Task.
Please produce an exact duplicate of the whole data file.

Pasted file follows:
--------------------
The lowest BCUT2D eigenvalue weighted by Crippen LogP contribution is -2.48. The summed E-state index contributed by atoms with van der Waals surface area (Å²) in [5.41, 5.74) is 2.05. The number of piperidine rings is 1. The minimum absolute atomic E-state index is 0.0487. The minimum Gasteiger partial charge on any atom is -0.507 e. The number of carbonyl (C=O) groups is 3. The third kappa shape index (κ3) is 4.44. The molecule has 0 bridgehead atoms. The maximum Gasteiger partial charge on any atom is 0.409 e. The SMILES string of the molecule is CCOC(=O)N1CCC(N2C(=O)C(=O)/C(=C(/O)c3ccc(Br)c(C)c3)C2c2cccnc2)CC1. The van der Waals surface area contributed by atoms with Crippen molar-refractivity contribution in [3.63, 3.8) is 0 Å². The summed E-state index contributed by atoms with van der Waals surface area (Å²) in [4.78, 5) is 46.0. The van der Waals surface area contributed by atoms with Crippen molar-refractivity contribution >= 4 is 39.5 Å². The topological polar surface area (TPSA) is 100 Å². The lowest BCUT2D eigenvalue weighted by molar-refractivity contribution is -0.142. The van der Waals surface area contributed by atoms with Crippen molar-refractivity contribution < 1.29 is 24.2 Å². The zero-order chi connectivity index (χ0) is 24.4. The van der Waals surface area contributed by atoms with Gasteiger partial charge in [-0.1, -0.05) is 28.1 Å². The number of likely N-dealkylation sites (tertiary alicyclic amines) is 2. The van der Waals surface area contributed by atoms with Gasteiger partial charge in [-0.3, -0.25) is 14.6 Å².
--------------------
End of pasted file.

The lowest BCUT2D eigenvalue weighted by Crippen LogP contribution is -2.48. The summed E-state index contributed by atoms with van der Waals surface area (Å²) in [5.41, 5.74) is 2.05. The number of piperidine rings is 1. The minimum absolute atomic E-state index is 0.0487. The minimum Gasteiger partial charge on any atom is -0.507 e. The number of carbonyl (C=O) groups is 3. The third kappa shape index (κ3) is 4.44. The molecule has 0 bridgehead atoms. The maximum Gasteiger partial charge on any atom is 0.409 e. The SMILES string of the molecule is CCOC(=O)N1CCC(N2C(=O)C(=O)/C(=C(/O)c3ccc(Br)c(C)c3)C2c2cccnc2)CC1. The van der Waals surface area contributed by atoms with Crippen molar-refractivity contribution in [3.63, 3.8) is 0 Å². The summed E-state index contributed by atoms with van der Waals surface area (Å²) in [4.78, 5) is 46.0. The van der Waals surface area contributed by atoms with Crippen molar-refractivity contribution >= 4 is 39.5 Å². The topological polar surface area (TPSA) is 100 Å². The lowest BCUT2D eigenvalue weighted by molar-refractivity contribution is -0.142. The van der Waals surface area contributed by atoms with Crippen molar-refractivity contribution < 1.29 is 24.2 Å². The zero-order chi connectivity index (χ0) is 24.4. The van der Waals surface area contributed by atoms with Gasteiger partial charge in [-0.1, -0.05) is 28.1 Å². The number of likely N-dealkylation sites (tertiary alicyclic amines) is 2. The van der Waals surface area contributed by atoms with Gasteiger partial charge in [-0.3, -0.25) is 14.6 Å².